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Simius Rex

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About Simius Rex

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    Member

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  • Gender
    Male
  • Location
    USA
  • Interests
    Collecting Pre-1945 Military Artifacts, Boating, Fishing, Restoring Antique Alarm Clocks

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  1. Alright... let me get this straight. Prince Leopold awarded Lammers the Lippe Detmold House Order 2nd Class to allow his jewish friend, George von Eppstein, to emigrate to the Netherlands. Instead, Lammers sent von Eppstein to a concentration camp where he died later that year. There are some things in history that really puzzle me. Like for example... why the Prince didn't go up to this nazi after his friend was deported and rip the cross right off his neck. Interesting how Lammers posed for the photo above wearing the Lippe cross as if this turd of a human being had actually done something worthwhile to deserve it.
  2. I think you have a point there. The Olympia eagle is identical to Milch's Olympia eagle. Actually I think your eagle is in better shape because Milch's eagle's beak is chipped off. You know... I think sometimes when too much lighting is used to photograph these old items, it might make them look a little too "new" and a little bit "cheap". That could be what happened here with your pics of the bar. Simi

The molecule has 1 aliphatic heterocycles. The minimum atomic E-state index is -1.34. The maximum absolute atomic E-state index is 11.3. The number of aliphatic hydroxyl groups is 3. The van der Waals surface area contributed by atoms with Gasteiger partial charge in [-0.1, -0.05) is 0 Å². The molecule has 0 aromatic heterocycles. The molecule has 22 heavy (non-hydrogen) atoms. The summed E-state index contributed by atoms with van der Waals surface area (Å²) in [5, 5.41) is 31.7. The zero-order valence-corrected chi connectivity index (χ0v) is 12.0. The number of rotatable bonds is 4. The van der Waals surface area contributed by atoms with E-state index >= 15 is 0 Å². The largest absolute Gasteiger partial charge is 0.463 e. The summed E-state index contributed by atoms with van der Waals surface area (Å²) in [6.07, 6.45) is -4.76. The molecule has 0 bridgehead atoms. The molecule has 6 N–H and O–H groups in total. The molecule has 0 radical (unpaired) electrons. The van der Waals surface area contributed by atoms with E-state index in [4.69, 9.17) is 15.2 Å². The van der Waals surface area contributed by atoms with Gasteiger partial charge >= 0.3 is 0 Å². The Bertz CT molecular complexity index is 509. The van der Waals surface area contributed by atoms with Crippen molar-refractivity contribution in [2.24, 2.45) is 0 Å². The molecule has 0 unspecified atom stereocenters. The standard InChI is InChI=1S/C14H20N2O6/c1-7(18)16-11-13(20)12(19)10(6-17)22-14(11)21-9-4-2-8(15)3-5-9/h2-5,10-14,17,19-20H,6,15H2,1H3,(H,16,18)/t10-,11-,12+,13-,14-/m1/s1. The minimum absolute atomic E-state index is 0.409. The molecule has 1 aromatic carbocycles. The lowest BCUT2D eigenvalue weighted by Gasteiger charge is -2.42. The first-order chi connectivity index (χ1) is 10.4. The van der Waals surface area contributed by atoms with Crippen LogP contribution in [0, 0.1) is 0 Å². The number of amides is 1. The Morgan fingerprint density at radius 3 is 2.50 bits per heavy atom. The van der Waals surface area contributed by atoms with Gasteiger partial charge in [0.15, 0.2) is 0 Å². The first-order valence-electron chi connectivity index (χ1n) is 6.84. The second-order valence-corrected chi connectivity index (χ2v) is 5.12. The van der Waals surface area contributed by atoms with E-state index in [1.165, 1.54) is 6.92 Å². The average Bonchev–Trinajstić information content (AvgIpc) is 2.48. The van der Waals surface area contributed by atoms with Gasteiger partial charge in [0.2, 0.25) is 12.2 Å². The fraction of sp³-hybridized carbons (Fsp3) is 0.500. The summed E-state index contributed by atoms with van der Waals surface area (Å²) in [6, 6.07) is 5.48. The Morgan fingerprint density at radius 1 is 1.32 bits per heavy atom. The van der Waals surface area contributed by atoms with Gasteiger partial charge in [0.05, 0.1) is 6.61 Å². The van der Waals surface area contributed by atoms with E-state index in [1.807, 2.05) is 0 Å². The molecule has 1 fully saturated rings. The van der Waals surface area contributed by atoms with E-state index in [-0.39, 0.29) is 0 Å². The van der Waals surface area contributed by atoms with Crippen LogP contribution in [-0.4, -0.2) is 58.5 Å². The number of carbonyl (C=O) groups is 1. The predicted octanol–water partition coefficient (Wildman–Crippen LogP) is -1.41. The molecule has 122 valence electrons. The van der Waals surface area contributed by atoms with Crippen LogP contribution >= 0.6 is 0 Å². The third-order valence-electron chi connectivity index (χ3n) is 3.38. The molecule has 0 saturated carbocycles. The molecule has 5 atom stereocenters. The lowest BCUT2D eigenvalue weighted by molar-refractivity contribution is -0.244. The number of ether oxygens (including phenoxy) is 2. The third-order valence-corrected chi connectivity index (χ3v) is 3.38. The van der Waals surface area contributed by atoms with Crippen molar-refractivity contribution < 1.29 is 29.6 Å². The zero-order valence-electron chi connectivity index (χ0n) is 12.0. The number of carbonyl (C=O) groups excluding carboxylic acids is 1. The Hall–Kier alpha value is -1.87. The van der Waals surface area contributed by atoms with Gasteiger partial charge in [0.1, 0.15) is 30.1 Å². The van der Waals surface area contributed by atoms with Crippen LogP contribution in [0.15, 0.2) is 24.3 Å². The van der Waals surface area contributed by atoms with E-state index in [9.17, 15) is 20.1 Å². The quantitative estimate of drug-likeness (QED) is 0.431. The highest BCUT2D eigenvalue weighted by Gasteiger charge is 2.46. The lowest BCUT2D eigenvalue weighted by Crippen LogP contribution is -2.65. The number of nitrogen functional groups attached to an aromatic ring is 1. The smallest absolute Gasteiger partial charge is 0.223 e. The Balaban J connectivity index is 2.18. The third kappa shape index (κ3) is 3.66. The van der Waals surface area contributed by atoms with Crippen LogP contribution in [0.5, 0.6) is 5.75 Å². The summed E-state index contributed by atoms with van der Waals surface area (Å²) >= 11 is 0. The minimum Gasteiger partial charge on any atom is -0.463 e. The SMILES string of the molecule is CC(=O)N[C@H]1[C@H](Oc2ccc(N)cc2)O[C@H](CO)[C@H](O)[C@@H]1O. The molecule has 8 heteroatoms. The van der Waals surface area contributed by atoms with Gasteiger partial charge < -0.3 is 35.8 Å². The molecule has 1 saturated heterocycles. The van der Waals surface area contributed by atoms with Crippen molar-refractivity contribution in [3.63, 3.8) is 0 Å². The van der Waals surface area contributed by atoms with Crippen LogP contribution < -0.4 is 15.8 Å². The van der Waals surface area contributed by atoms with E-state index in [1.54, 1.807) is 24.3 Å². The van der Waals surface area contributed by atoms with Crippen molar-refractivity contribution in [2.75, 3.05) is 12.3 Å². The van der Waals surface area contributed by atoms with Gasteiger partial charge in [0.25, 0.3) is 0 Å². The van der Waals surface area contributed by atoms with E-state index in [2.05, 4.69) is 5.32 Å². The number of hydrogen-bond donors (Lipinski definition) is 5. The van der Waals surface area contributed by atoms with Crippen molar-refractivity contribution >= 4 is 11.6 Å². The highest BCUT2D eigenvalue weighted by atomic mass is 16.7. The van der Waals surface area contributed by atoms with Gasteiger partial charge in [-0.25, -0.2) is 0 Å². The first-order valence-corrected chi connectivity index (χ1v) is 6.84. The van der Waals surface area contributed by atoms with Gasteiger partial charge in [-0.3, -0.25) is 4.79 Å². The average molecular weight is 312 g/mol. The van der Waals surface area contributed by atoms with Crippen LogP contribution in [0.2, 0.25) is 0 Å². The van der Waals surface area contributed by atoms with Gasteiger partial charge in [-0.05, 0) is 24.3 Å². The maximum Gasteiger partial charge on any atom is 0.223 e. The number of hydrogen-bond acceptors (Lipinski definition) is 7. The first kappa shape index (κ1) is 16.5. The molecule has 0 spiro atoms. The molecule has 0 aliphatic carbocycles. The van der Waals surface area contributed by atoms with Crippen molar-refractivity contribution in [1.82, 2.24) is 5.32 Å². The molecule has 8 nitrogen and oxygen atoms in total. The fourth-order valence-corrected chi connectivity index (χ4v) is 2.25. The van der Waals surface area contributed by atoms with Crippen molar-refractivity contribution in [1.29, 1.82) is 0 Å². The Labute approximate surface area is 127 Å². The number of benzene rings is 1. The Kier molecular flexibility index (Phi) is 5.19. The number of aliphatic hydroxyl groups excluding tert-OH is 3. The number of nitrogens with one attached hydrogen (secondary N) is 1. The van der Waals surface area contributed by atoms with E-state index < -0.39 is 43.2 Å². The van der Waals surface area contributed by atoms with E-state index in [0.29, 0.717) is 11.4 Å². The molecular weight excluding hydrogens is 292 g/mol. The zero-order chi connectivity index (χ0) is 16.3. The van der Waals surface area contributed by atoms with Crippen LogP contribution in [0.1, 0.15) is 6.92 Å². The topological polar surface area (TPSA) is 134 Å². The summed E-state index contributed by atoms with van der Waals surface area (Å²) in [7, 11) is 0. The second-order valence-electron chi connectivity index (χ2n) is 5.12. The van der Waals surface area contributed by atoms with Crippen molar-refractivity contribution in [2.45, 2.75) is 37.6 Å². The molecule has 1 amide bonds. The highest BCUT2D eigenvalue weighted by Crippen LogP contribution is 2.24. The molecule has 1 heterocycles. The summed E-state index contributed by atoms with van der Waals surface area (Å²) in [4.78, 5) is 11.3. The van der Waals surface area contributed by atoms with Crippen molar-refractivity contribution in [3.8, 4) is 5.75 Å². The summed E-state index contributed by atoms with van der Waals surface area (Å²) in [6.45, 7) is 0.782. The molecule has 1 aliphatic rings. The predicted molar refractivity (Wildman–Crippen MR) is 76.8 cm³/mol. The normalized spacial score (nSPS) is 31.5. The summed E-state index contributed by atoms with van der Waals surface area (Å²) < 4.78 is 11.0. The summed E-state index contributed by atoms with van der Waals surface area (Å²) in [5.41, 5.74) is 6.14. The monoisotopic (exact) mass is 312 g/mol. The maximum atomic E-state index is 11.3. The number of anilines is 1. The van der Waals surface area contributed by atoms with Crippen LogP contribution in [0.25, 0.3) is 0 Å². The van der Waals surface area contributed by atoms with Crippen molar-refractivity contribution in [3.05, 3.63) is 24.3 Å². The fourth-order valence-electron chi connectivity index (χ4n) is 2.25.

3. The cross frame and the ring eyelet looked suspiciously "shiny golden" to me compared to the rest of the cross. Komtur's explanation makes a lot of sense and explains the two different looking finishes. I notice that Komtur's Crown Order 2nd class retained its original gold medallions when the silver swords were added. The Red Eagle above unfortunately lost its original round gold medallion frames. They were replaced by gold plated silver ones. I'm still wondering what could be done about the bottom cross arm that's bent to the left? Does anybody have any first hand knowledge about how it might be straightened out without damaging the enamel? Simi